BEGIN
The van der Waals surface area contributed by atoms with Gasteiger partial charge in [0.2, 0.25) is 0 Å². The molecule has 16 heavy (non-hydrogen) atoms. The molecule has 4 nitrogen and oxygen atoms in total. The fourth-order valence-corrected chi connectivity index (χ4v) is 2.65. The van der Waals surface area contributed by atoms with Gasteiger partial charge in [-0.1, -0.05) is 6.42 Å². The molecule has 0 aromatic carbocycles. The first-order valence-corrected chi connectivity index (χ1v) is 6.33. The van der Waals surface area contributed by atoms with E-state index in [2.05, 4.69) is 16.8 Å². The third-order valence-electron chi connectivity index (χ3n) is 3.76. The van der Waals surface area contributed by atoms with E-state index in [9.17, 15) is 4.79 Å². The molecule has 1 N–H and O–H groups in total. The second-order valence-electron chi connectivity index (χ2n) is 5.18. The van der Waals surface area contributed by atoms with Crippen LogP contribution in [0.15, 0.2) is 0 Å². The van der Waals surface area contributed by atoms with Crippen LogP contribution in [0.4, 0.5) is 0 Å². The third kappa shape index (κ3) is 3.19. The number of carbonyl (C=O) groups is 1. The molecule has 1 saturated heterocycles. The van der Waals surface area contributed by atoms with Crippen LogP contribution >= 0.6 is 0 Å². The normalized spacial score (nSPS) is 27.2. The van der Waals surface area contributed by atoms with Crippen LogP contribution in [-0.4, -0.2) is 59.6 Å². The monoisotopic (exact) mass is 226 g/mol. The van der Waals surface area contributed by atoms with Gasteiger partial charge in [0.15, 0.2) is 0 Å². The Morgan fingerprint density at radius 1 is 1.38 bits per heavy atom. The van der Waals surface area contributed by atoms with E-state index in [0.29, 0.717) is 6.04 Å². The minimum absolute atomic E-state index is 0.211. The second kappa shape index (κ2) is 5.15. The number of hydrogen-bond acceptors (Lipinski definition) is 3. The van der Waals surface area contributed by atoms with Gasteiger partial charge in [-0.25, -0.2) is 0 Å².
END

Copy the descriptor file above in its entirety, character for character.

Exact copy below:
The van der Waals surface area contributed by atoms with Gasteiger partial charge in [0.2, 0.25) is 0 Å². The molecule has 16 heavy (non-hydrogen) atoms. The molecule has 4 nitrogen and oxygen atoms in total. The fourth-order valence-corrected chi connectivity index (χ4v) is 2.65. The van der Waals surface area contributed by atoms with Gasteiger partial charge in [-0.1, -0.05) is 6.42 Å². The molecule has 0 aromatic carbocycles. The first-order valence-corrected chi connectivity index (χ1v) is 6.33. The van der Waals surface area contributed by atoms with E-state index in [2.05, 4.69) is 16.8 Å². The third-order valence-electron chi connectivity index (χ3n) is 3.76. The van der Waals surface area contributed by atoms with E-state index in [9.17, 15) is 4.79 Å². The molecule has 1 N–H and O–H groups in total. The second-order valence-electron chi connectivity index (χ2n) is 5.18. The van der Waals surface area contributed by atoms with Crippen LogP contribution in [0.15, 0.2) is 0 Å². The van der Waals surface area contributed by atoms with Crippen LogP contribution in [0.4, 0.5) is 0 Å². The third kappa shape index (κ3) is 3.19. The number of carbonyl (C=O) groups is 1. The molecule has 1 saturated heterocycles. The van der Waals surface area contributed by atoms with Crippen LogP contribution >= 0.6 is 0 Å². The normalized spacial score (nSPS) is 27.2. The van der Waals surface area contributed by atoms with Crippen LogP contribution in [-0.4, -0.2) is 59.6 Å². The monoisotopic (exact) mass is 226 g/mol. The van der Waals surface area contributed by atoms with Gasteiger partial charge in [0.15, 0.2) is 0 Å². The Morgan fingerprint density at radius 1 is 1.38 bits per heavy atom. The van der Waals surface area contributed by atoms with E-state index in [0.29, 0.717) is 6.04 Å². The minimum absolute atomic E-state index is 0.211. The second kappa shape index (κ2) is 5.15. The number of hydrogen-bond acceptors (Lipinski definition) is 3. The van der Waals surface area contributed by atoms with Gasteiger partial charge in [-0.25, -0.2) is 0 Å².